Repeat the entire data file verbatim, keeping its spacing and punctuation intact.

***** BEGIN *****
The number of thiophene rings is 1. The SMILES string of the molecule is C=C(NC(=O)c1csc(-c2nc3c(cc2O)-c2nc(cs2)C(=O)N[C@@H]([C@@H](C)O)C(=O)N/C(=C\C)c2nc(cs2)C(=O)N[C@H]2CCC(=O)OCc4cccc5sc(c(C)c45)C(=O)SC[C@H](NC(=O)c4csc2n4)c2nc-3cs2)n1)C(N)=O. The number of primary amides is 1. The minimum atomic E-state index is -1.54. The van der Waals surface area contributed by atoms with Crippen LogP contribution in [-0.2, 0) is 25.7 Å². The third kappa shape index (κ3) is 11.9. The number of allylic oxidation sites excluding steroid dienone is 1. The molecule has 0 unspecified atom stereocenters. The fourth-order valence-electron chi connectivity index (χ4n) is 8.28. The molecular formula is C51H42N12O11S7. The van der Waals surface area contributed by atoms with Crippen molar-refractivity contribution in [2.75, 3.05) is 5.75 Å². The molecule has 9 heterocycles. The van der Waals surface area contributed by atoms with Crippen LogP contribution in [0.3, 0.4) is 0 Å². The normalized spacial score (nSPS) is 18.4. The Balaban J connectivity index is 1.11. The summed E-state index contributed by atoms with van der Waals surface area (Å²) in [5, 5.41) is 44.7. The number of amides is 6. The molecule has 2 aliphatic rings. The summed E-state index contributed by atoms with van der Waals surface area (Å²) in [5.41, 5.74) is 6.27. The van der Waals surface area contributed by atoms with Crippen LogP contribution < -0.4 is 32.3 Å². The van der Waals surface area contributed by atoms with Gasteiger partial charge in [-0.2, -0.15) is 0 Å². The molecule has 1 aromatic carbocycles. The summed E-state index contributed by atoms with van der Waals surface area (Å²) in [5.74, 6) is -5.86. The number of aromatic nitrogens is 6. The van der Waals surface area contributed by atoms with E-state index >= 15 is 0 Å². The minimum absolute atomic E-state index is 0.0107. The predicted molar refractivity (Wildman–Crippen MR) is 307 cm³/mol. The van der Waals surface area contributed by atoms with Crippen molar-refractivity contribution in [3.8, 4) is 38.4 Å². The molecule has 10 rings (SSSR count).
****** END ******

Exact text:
The number of thiophene rings is 1. The SMILES string of the molecule is C=C(NC(=O)c1csc(-c2nc3c(cc2O)-c2nc(cs2)C(=O)N[C@@H]([C@@H](C)O)C(=O)N/C(=C\C)c2nc(cs2)C(=O)N[C@H]2CCC(=O)OCc4cccc5sc(c(C)c45)C(=O)SC[C@H](NC(=O)c4csc2n4)c2nc-3cs2)n1)C(N)=O. The number of primary amides is 1. The minimum atomic E-state index is -1.54. The van der Waals surface area contributed by atoms with Crippen LogP contribution in [-0.2, 0) is 25.7 Å². The third kappa shape index (κ3) is 11.9. The number of allylic oxidation sites excluding steroid dienone is 1. The molecule has 0 unspecified atom stereocenters. The fourth-order valence-electron chi connectivity index (χ4n) is 8.28. The molecular formula is C51H42N12O11S7. The van der Waals surface area contributed by atoms with Crippen molar-refractivity contribution in [2.75, 3.05) is 5.75 Å². The molecule has 9 heterocycles. The van der Waals surface area contributed by atoms with Crippen LogP contribution in [0.3, 0.4) is 0 Å². The normalized spacial score (nSPS) is 18.4. The Balaban J connectivity index is 1.11. The summed E-state index contributed by atoms with van der Waals surface area (Å²) in [5, 5.41) is 44.7. The number of amides is 6. The molecule has 2 aliphatic rings. The summed E-state index contributed by atoms with van der Waals surface area (Å²) in [5.41, 5.74) is 6.27. The van der Waals surface area contributed by atoms with Crippen LogP contribution < -0.4 is 32.3 Å². The van der Waals surface area contributed by atoms with Gasteiger partial charge in [-0.2, -0.15) is 0 Å². The molecule has 1 aromatic carbocycles. The summed E-state index contributed by atoms with van der Waals surface area (Å²) in [5.74, 6) is -5.86. The number of aromatic nitrogens is 6. The van der Waals surface area contributed by atoms with E-state index >= 15 is 0 Å². The minimum absolute atomic E-state index is 0.0107. The predicted molar refractivity (Wildman–Crippen MR) is 307 cm³/mol. The van der Waals surface area contributed by atoms with Crippen molar-refractivity contribution in [3.8, 4) is 38.4 Å². The molecule has 10 rings (SSSR count).